Authors of section


Massimo Balsano, Roger Härtl, Ibrahim Hussain

General Editor

Luiz Vialle

Open all credits

Patient evaluation

In the outpatient and inpatient setting, there are standard components of patient evaluation that should always be performed.

Medical history

A thorough medical history is recorded. This includes:

  • chief complaint
  • evolution and timeline of current symptoms
  • current medical conditions
  • previous surgeries
  • medications
  • social history
  • family history

Based on the patient’s current symptoms, the exact location, nature, and severity of the body part affected should be clarified.

Assessing how the current symptoms interfere with daily life and function is also essential.

Physical examination

A thorough physical examination involves the evaluation of the following:

  • mental status
  • cranial nerve function: motor function evaluation in the upper and lower extremities
  • individual muscle testing/motor examination of each upper and lower extremity
  • sensory function (light touch, pinprick, hot/cold)
  • proprioception
  • Romberg’s test
  • deep tendon reflexes
  • pathologic upper motor neuron signs (Hoffman’s sign, clonus, Babinski sign)
  • pain elicited with provocative maneuvers (eg, straight leg raise, Spurling test)
  • gait

Imaging review

Based on the pathology and the symptomatology, the following X-rays can be helpful:

  • Neutral AP and lateral
  • Flexion/extension
  • Standing 36” scoliosis X-rays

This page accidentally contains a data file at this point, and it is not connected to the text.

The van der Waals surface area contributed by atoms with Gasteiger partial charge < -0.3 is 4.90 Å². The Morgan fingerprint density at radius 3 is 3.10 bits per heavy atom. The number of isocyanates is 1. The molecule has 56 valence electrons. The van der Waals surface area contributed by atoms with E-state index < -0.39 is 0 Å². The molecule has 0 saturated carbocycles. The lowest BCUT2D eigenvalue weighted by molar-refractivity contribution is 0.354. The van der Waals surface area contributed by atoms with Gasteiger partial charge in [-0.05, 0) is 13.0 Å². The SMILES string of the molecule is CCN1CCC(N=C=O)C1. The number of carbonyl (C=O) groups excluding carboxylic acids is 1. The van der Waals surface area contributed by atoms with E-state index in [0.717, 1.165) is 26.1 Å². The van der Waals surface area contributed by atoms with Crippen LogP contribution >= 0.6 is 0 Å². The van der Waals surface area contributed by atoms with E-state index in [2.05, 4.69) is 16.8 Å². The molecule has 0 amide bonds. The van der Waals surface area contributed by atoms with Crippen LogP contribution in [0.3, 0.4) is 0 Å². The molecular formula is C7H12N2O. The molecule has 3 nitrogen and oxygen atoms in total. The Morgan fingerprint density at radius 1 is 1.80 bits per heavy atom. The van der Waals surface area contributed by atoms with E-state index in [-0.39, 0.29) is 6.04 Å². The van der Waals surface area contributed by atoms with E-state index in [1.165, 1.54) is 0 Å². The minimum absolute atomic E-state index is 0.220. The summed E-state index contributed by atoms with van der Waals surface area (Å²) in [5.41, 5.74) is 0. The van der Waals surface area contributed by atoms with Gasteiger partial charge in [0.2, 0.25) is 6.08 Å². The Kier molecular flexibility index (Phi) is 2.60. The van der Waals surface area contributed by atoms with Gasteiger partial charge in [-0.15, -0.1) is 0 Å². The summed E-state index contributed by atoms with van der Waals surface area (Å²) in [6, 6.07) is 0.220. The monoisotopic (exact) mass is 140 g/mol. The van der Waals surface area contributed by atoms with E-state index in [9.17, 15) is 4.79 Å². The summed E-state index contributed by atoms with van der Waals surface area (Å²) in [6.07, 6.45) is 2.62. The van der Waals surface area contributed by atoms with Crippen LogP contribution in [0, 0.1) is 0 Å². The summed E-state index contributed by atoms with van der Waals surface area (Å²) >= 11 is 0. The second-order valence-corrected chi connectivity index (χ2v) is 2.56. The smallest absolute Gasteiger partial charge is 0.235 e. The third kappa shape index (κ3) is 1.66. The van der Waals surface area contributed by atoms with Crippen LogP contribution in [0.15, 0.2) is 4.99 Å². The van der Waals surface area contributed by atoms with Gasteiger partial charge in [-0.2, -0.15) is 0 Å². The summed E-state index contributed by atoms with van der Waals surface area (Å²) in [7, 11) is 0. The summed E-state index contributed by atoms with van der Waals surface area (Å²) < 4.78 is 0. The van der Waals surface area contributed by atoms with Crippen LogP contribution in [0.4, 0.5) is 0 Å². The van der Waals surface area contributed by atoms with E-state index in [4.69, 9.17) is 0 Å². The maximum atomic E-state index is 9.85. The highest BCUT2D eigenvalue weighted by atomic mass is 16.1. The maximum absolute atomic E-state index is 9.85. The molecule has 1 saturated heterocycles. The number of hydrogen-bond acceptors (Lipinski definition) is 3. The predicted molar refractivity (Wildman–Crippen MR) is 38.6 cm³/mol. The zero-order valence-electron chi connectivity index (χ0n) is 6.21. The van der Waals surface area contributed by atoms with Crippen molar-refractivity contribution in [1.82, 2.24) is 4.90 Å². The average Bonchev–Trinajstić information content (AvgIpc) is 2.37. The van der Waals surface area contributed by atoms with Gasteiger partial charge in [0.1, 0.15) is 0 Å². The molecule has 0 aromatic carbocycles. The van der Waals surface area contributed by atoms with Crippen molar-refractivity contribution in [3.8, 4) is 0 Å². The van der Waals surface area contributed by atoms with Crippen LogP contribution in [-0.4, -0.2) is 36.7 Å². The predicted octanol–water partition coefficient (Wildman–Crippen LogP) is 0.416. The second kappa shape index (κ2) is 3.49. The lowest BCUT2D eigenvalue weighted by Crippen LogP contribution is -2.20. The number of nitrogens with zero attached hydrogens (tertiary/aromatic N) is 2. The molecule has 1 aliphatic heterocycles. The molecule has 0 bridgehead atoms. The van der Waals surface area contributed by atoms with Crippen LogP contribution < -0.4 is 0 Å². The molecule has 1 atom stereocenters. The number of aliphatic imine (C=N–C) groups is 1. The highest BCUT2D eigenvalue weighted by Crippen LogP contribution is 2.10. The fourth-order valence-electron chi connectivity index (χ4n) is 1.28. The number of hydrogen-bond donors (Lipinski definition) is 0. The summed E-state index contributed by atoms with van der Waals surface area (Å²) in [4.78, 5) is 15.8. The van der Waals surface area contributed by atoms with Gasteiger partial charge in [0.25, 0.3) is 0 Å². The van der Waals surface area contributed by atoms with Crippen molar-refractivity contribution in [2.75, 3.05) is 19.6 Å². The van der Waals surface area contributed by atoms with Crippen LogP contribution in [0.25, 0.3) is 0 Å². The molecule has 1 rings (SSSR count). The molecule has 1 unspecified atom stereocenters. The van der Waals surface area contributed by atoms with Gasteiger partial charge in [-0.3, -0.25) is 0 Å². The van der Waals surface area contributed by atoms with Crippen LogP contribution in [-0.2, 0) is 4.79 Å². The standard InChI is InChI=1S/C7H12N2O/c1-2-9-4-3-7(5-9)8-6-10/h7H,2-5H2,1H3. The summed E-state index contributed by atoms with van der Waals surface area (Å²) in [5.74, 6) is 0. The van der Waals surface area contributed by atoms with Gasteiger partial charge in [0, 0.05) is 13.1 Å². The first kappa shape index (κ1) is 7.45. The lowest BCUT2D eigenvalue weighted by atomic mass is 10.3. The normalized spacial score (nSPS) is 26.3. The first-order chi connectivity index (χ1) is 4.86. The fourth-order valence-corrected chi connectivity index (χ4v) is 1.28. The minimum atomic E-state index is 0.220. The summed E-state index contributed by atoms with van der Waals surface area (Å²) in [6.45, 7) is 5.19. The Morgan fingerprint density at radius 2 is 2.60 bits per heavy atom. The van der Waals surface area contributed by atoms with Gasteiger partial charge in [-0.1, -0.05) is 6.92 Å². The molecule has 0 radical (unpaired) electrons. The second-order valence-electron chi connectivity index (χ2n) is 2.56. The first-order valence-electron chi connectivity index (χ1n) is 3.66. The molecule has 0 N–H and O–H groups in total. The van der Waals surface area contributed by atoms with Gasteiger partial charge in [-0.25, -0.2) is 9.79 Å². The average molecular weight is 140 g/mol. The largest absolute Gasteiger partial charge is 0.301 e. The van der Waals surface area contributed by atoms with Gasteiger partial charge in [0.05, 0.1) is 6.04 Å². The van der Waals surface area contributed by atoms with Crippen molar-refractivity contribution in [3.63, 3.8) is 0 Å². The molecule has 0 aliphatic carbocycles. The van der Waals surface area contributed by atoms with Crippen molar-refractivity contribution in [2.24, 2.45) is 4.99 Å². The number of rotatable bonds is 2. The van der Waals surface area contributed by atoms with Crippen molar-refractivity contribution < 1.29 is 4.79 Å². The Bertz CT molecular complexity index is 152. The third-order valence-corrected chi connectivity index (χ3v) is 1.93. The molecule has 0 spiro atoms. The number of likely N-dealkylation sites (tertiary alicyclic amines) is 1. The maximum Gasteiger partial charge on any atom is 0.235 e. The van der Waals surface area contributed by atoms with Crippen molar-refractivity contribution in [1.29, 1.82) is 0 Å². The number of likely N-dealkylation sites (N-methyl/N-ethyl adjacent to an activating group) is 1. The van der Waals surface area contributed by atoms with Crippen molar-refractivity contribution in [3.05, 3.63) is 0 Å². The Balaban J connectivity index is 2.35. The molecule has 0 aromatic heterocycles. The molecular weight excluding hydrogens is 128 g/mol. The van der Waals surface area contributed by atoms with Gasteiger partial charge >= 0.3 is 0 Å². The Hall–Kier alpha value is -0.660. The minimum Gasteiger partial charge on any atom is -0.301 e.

MRI is the gold standard for evaluating soft tissues, including intervertebral discs, nerves, the spinal cord, ligaments, and muscles.

In situations where patients cannot tolerate MRI scans, or it is not possible to obtain them due to a retained metallic object or a non-compatible device, myelography with X-ray or CT may be performed.

Neurophysiological diagnostics

Neurophysiological diagnostic studies are helpful in situations where further clarity of the neurologic process and localization is required. These include electromyography (EMG) and nerve conduction studies.

These tests can help differentiate acute from chronic nerve issues and can also help localize the primary symptomatic nerve root in cases of multilevel disease.

Diagnostic and therapeutic blocks

Nonoperative strategies to help relieve pain and determine a symptomatic level can be accomplished with diagnostic and therapeutic blocks.

Under image guidance, epidural and transforaminal blocks can be performed with the injection of steroids and anesthetic medications to provide pain relief. They can also be diagnostic in determining the most symptomatic nerve root in cases of multilevel disease.

57b Pr040 Supine position for Anterior lumbar interbody fusion ALIF
Go to diagnosis